Spiralling further and further into genre territory, John C. Lyons and Dorota Swies have crafted a poignant tale of a small town pushed to desperation. Unearth lovingly captures the rural aesthetic and mines it for all its worth. In doing so, the film’s ensemble maintains a dynamic between characters that makes one decision shake each of their very foundations. Situating itself in the middle of an environmental crisis, Unearth is a timely exploration of the horrors we unknowingly invite into our homes – all in the name of capitalism.
Make no mistake though, Unearth takes its time getting to the meat of its horror. Instead, it’s that sickly feeling that lingers behind every character which escalates until there is nowhere to go but full-on horror. When one family has fallen on hard times and another has all hands on deck to keep their farm profitable, one makes the decision to sell part of their land to a gas and oil company planning to begin fracking in that area. Aided by Eun-ah Lee’s very bleak cinematography, there is an air of desperation permeating in every corner of the film.
As an ensemble, the movie’s story moves between families, never really focusing on one character. The Dolan family has two main players: Kathryn (Adrienne Barbeau) and Christina (Allison McAtee). The two butt heads as Kathryn attempts to keep the farm flourishing and Christina tries to break away from the farm and pursue her passion for photography. Their relationship captures a fundamental truth in Unearth: without support systems and reassurance, it is near-impossible to move beyond the expected and the status quo. Watching Christina try to convince herself that she is going to leave her town and become the photographer she’s always wanted to be is heartbreaking because she has no evidence around her that she’ll ever be able to leave.
The struggle to be successful in a difficult time is no more evident than in the Lomack family. George (Mark Blucas) is desperate for his family to live comfortably, but he realizes there is no immediate way for him to achieve that. He’s currently sitting on a bunch of land that would need time and effort to cultivate anything financially comforting, and he has to take care of Kim (Brooke Sorenson) and her newborn son. When Heather (Rachel McKeon) returns home to try and help George out she realizes the family is very much in trouble. It comes as no real surprise to anyone that George eventually sells part of his land to the oil company that begins fracking in the town and the consequences begin to seep into everyone’s lives.
Unearth is unequivocally effective in its ecological horror.
As the water becomes more harmful to drink and nature begins trying to resist the harmful changes it is experiencing, Unearth finds something rewarding for its willingness to take its time. People begin changing as the side effects start kicking into high gear and each family finds itself on the verge of collapse. There is something to be said about some of the movie’s subplots that provide nuance but never quite feel like they’ve achieved anything substantial in their pursuit. Relationships between characters often have some moment that is meant to be the make-or-break plot point but rarely leave an impact. One of the reveals works because it furthers the theme of being trapped in a way of life, but often the reveals feel contrived.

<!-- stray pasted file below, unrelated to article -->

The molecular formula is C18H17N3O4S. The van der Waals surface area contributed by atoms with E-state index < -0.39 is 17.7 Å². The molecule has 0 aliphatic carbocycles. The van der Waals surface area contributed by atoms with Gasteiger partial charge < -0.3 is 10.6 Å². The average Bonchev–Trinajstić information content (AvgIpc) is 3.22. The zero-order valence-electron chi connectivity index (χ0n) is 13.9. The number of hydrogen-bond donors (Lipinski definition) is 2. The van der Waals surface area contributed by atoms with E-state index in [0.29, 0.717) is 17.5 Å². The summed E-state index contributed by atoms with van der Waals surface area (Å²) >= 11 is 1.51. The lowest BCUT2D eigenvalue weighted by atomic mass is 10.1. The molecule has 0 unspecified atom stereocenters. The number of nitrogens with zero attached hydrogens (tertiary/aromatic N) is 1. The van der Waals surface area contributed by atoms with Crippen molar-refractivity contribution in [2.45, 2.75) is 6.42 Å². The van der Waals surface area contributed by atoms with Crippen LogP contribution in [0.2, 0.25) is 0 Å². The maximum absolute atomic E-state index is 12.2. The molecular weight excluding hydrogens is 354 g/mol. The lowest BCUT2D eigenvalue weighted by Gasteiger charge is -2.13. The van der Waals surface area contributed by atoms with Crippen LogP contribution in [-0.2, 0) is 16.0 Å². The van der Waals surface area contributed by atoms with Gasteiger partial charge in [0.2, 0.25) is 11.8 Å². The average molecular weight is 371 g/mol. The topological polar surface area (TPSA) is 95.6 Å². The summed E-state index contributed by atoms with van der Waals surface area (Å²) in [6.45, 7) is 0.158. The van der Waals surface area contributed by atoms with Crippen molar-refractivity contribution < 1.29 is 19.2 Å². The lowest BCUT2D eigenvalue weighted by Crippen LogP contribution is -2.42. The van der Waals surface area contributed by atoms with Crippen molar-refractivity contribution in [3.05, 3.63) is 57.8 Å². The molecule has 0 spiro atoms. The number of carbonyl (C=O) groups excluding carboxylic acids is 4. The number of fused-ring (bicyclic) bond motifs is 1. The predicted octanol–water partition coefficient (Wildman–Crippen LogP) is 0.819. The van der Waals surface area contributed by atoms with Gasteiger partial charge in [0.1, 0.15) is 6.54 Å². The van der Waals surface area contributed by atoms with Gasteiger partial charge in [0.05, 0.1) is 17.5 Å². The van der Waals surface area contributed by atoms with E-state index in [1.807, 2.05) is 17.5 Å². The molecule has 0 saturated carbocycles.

Even with the subplots lacking the significance that a little extra time might have provided, the movie still lands once it reaches its third act. The special effects come out in full pursuit of capturing a fusion of naturalistic horror. The first time someone looks like Mother Nature is trying to rip out of their flesh is fantastic in every way. A beautifully disturbing mix of blood, dirt, and sweat, Unearth’s final act is paced much faster than the slow burn that preceded it. A necessary conclusion that cements the movie’s moral stance on both the importance of family and preserving nature.
Capturing the microcosm of a rural farming community torn asunder by the greed of one man’s actions, Unearth is unequivocally effective in its ecological horror. There’s a tangible feeling throughout that the idyllic is not easy to attain and is in fact very easy to destroy. Lyons and Swies have crafted a film that distills the anxieties and fears that plague most rural communities and injected it into a timely critique of capitalism’s role in nature. With a cast that keeps everything down to earth, Unearth finds something truly terrifying in the reality of the world today.
The Fantasia International Film Festival’s virtual event is composed of scheduled live screenings, panels, and workshops, taking place from August 20th to September 2nd, 2020. For more information, visit the Fantasia Film Festival website.